Seth Godin is the author of several best sellers including Linchpin, Tribes and What To Do When It's Your Turn. He is a prolific blogger and a broad reaching thought leader and I've read his work consistently over the past several years.
That's why when I found myself discussing the question of "what a social enterprise really is" over coffee yesterday I decided to send Seth an email.
An hour later Seth shot me a note back and did better than a one line answer. He agreed to make Social Entrepreneurship the theme of his daily blog post today. His thoughts, as always, provide a different way of looking at things that we think every entrepreneur should consider. We've included his post below:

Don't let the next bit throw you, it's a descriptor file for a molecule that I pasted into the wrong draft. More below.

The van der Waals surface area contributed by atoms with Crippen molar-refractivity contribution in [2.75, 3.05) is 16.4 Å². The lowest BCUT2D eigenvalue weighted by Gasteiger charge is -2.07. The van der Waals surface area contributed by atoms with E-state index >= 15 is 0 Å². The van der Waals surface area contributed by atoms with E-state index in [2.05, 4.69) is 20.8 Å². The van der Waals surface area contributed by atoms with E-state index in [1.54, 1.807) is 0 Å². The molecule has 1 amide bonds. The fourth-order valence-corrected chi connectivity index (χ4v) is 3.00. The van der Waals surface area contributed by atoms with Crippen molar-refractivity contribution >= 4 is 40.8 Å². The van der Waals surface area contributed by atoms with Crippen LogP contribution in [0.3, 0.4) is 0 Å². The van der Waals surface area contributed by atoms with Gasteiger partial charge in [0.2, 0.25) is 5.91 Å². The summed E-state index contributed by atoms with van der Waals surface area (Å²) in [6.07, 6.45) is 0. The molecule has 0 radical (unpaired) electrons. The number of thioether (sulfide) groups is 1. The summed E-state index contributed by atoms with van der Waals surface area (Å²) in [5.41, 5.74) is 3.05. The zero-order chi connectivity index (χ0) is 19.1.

We Are All Social Entrepreneurs
It's tempting to reserve the new term 'social entrepreneurs' for that rare breed that builds a significant company organized around the idea of changing the culture for the better.
The problem with this term is that it lets everyone else off the hook. The prefix social implies that regular entrepreneurs have nothing to worry about, and that the goal of every un-prefixed organization and project (the 'regular kind') is to only make as much money as possible, as fast as possible.
But that's not how the world works.
Every project causes change to happen, and the change we make is social. The jobs we take on, the things we make, the side effects we cause—they're not side effects, they're merely effects. When we make change, we're responsible for the change we choose to make.
All of us, whichever job or project we choose to take on, do something to change the culture. That social impact, positive or negative is our choice.
It turns out that all of us are social entrepreneurs. It's just that some people are choosing to make a bigger (and better) impact than others.
It's a spectrum, not a label.